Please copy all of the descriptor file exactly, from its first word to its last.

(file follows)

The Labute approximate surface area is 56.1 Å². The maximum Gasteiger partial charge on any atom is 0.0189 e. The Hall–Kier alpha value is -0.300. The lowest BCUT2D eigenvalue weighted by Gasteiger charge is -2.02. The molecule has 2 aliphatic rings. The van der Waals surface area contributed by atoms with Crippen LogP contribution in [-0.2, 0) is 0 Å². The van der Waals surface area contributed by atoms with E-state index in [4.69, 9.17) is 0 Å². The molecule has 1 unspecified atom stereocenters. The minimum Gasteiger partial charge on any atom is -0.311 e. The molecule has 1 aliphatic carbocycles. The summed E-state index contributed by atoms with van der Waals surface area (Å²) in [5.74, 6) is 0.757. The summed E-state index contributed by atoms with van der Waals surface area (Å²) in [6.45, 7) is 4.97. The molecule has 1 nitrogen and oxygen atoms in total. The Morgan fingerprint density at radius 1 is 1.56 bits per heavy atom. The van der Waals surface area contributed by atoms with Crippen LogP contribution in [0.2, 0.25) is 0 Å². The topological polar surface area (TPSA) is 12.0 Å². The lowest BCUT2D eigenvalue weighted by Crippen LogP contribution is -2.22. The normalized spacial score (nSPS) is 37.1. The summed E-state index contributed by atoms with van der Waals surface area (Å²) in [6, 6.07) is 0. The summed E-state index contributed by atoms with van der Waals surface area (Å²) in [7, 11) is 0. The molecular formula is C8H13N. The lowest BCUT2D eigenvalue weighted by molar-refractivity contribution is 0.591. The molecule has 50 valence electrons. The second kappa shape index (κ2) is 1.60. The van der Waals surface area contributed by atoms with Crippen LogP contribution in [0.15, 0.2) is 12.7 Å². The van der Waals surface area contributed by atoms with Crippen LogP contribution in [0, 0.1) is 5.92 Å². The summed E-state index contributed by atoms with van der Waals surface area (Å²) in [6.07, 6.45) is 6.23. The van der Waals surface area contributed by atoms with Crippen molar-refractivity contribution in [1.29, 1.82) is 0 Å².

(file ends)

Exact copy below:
The Labute approximate surface area is 56.1 Å². The maximum Gasteiger partial charge on any atom is 0.0189 e. The Hall–Kier alpha value is -0.300. The lowest BCUT2D eigenvalue weighted by Gasteiger charge is -2.02. The molecule has 2 aliphatic rings. The van der Waals surface area contributed by atoms with Crippen LogP contribution in [-0.2, 0) is 0 Å². The van der Waals surface area contributed by atoms with E-state index in [4.69, 9.17) is 0 Å². The molecule has 1 unspecified atom stereocenters. The minimum Gasteiger partial charge on any atom is -0.311 e. The molecule has 1 aliphatic carbocycles. The summed E-state index contributed by atoms with van der Waals surface area (Å²) in [5.74, 6) is 0.757. The summed E-state index contributed by atoms with van der Waals surface area (Å²) in [6.45, 7) is 4.97. The molecule has 1 nitrogen and oxygen atoms in total. The Morgan fingerprint density at radius 1 is 1.56 bits per heavy atom. The van der Waals surface area contributed by atoms with Crippen LogP contribution in [0.2, 0.25) is 0 Å². The topological polar surface area (TPSA) is 12.0 Å². The lowest BCUT2D eigenvalue weighted by Crippen LogP contribution is -2.22. The normalized spacial score (nSPS) is 37.1. The summed E-state index contributed by atoms with van der Waals surface area (Å²) in [6, 6.07) is 0. The summed E-state index contributed by atoms with van der Waals surface area (Å²) in [7, 11) is 0. The molecular formula is C8H13N. The lowest BCUT2D eigenvalue weighted by molar-refractivity contribution is 0.591. The molecule has 50 valence electrons. The second kappa shape index (κ2) is 1.60. The van der Waals surface area contributed by atoms with Crippen LogP contribution in [0.15, 0.2) is 12.7 Å². The van der Waals surface area contributed by atoms with Crippen LogP contribution in [0, 0.1) is 5.92 Å². The summed E-state index contributed by atoms with van der Waals surface area (Å²) in [6.07, 6.45) is 6.23. The van der Waals surface area contributed by atoms with Crippen molar-refractivity contribution in [1.29, 1.82) is 0 Å².